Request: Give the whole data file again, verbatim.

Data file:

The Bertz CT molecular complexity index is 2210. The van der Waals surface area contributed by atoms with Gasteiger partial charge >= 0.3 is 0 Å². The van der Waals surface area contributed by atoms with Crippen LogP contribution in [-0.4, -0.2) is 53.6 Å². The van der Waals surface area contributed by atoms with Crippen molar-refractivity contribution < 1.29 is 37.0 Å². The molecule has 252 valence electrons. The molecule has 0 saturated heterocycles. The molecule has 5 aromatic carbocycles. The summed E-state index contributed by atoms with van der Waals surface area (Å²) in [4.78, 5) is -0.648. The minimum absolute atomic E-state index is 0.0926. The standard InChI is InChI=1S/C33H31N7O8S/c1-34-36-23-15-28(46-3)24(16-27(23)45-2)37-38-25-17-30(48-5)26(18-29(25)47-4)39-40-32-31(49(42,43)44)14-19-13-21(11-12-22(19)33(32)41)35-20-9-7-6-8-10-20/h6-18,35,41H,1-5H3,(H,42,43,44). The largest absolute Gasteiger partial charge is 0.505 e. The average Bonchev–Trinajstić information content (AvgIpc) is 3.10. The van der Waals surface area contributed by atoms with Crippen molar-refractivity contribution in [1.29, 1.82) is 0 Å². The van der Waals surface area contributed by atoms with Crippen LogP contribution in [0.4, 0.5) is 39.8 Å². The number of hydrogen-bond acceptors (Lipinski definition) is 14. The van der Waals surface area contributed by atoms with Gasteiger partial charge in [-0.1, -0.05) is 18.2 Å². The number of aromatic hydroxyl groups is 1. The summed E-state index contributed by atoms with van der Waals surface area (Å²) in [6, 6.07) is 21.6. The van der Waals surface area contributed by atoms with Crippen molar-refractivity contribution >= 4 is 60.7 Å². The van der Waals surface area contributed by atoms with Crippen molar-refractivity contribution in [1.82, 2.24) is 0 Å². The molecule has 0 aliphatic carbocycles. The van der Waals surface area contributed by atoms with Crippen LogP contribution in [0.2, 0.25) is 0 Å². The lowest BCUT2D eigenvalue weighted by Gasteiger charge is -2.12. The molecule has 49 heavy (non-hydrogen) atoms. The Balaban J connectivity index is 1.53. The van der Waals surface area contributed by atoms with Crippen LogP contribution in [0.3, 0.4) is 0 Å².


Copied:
The Bertz CT molecular complexity index is 2210. The van der Waals surface area contributed by atoms with Gasteiger partial charge >= 0.3 is 0 Å². The van der Waals surface area contributed by atoms with Crippen LogP contribution in [-0.4, -0.2) is 53.6 Å². The van der Waals surface area contributed by atoms with Crippen molar-refractivity contribution < 1.29 is 37.0 Å². The molecule has 252 valence electrons. The molecule has 0 saturated heterocycles. The molecule has 5 aromatic carbocycles. The summed E-state index contributed by atoms with van der Waals surface area (Å²) in [4.78, 5) is -0.648. The minimum absolute atomic E-state index is 0.0926. The standard InChI is InChI=1S/C33H31N7O8S/c1-34-36-23-15-28(46-3)24(16-27(23)45-2)37-38-25-17-30(48-5)26(18-29(25)47-4)39-40-32-31(49(42,43)44)14-19-13-21(11-12-22(19)33(32)41)35-20-9-7-6-8-10-20/h6-18,35,41H,1-5H3,(H,42,43,44). The largest absolute Gasteiger partial charge is 0.505 e. The average Bonchev–Trinajstić information content (AvgIpc) is 3.10. The van der Waals surface area contributed by atoms with Crippen molar-refractivity contribution in [1.29, 1.82) is 0 Å². The van der Waals surface area contributed by atoms with Crippen LogP contribution in [0.4, 0.5) is 39.8 Å². The number of hydrogen-bond acceptors (Lipinski definition) is 14. The van der Waals surface area contributed by atoms with Gasteiger partial charge in [-0.1, -0.05) is 18.2 Å². The number of aromatic hydroxyl groups is 1. The summed E-state index contributed by atoms with van der Waals surface area (Å²) in [6, 6.07) is 21.6. The van der Waals surface area contributed by atoms with Crippen molar-refractivity contribution >= 4 is 60.7 Å². The van der Waals surface area contributed by atoms with Crippen molar-refractivity contribution in [1.82, 2.24) is 0 Å². The molecule has 0 aliphatic carbocycles. The van der Waals surface area contributed by atoms with Crippen LogP contribution in [0.2, 0.25) is 0 Å². The lowest BCUT2D eigenvalue weighted by Gasteiger charge is -2.12. The molecule has 49 heavy (non-hydrogen) atoms. The Balaban J connectivity index is 1.53. The van der Waals surface area contributed by atoms with Crippen LogP contribution in [0.3, 0.4) is 0 Å².